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Journal of the Southern African Institute of Mining and Metallurgy

On-line version ISSN 2411-9717
Print version ISSN 0038-223X

J. S. Afr. Inst. Min. Metall. vol.114 n.8 Johannesburg Aug. 2014




Danie Krige



The initiative for this volume came from the Southern African Institute of Mining and Metallurgy with the aim of commemorating Professor Danie Krige's work, his contribution to geostatistics, and the creation of new knowledge that he has stimulated. At the outset I would like to sincerely thank the authors for their contributions and for the swift and diligent responses to the call for papers. Since most of the work fell to the authors of the papers, compiling this volume has been a pleasure. The first invitation to contribute to the volume went out on 10 May 2013 and as the volume stands, it will contain 37 papers from 67 authors from around the globe, all completed in a period of nine months. The readiness and willingness of geostatisticians to contribute their research to this volume signals their appreciation for the work and person of Danie Krige. Something worth noting is that most authors found the writing of articles in this volume an enjoyable experience. In fact one author commented that he hoped I would enjoy reading the paper as much as he enjoyed writing it.

I thought that a summary of the early development of geostatistics might be in order. Early publications by Danie Krige were translated into French and Russian and the effects of his new insights into mineral resource evaluation spread to mining centres around the world. From this interest the APCOM meetings arose, and as the need for a forum to discuss such issues in the South African and Australian mining industries became evident, the Geostatistical Association of South Africa and the Geostatistical Association of Australia were formed. Early development of the subject material (before the term geostatistics was coined) in the literature of the 1945 to 1965 period was couched in phrases such as 'statistical approach' or 'statistical analysis' and 'mine valuation'. At that stage geostatistics was unknown as a subject, but terms such as lognormal, correlation, regression, trend surface, moving average, and interpolation procedures began to appear in this literature.

It is interesting to use the number of publications in the field of geostatistics as a proxy for the way the discipline of geostatistics has evolved over the years since its first developments in the early 1950s. In 1988 Patricia Sheahan produced a bibliography of geostatistics for the Economic Geology Research Unit at the University of the Witwatersrand, in which she lists 315 publications on geostatistics in the period 1951 to 1988. Her definition for geostatistics from the Glossary of Geology, published in 1987 by the American Geological Institute: '(a) statistics as applied to geology; the application of statistical methods or the application of statistical data for use in geology; (b) statistical techniques developed for mine valuation by the French school of Matheron', guided her choice of what to include, noting that her bibliography refers to practical aspects of geostatistics with an emphasis on literature since the mid-1970s, and that it is by no means comprehensive. However it is the best record that we have for that period of geostatistical development, so the data for the number of publications related to the subject for each year between 1951 and 1988 (Figure 1) is source from Sheahan (1988).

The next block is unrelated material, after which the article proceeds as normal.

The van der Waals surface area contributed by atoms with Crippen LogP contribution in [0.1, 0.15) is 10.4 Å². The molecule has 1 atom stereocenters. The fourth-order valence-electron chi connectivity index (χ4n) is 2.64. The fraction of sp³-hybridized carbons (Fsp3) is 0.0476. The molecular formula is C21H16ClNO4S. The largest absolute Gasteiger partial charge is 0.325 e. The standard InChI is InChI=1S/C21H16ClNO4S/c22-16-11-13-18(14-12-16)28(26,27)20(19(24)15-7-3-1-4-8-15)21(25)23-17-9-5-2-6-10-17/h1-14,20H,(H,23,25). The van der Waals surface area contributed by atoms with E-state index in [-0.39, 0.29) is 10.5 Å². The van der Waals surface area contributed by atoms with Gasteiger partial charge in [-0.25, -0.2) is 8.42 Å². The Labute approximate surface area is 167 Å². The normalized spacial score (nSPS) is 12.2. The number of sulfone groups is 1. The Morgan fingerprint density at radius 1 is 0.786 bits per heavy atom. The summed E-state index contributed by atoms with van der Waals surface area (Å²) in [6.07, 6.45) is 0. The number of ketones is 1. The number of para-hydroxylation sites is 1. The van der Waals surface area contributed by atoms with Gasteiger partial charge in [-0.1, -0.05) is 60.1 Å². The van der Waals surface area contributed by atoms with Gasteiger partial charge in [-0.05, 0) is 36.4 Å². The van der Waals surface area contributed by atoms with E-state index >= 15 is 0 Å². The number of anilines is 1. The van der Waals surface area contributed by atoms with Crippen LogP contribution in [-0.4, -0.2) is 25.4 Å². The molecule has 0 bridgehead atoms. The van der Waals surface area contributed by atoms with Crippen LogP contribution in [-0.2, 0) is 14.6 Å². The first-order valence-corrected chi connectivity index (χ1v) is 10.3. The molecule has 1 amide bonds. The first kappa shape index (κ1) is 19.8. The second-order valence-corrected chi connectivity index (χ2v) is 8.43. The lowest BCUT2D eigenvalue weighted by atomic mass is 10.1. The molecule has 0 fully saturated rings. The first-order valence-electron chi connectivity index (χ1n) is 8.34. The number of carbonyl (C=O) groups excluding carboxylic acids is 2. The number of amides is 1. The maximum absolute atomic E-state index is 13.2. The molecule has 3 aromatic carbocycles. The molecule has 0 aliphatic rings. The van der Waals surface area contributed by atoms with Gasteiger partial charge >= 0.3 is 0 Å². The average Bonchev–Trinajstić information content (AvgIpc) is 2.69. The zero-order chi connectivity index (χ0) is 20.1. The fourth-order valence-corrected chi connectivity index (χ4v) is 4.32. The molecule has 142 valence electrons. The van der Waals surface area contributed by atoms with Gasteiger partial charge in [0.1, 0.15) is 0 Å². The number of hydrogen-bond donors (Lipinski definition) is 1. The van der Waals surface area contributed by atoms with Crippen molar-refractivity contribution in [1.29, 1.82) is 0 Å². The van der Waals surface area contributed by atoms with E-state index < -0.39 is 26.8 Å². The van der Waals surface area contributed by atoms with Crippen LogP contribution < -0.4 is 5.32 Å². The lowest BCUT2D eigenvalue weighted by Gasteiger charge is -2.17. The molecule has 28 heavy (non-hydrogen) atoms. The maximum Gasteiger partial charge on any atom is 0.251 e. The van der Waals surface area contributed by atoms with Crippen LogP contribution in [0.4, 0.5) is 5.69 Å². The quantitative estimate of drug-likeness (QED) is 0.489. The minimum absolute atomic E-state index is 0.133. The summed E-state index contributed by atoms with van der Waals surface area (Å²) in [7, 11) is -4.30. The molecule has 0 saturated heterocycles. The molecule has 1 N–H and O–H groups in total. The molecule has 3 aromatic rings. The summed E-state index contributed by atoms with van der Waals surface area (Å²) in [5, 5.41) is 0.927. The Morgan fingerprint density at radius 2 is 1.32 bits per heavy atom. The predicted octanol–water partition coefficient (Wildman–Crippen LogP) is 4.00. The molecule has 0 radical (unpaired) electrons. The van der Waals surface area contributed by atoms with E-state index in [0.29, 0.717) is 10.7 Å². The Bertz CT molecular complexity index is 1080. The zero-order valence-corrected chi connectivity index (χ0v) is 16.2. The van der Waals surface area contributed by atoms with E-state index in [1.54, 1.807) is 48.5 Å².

The period between 1950 and 1987, when the number of publications on geostatistics reached 133, is of particular interest. Figure 1 shows a moderate growth in the number of publications after 1964, but an exponential rise in 1976. Publications output in the 1978 to 1981 period was relatively subdued, but from 1982 growth in interest and output was rapid. I have found no bibliography of works relating to geostatistics after 1988 that meaningfully captures publications output. Webster's Timeline History 1962-2007 of Geostatistics (Parker, 2009) fails to capture many publications that were produced after 1987, and probably before that time as well. For interest, the numbers of publications by Danie Krige and Georges Matheron are also shown on the diagram.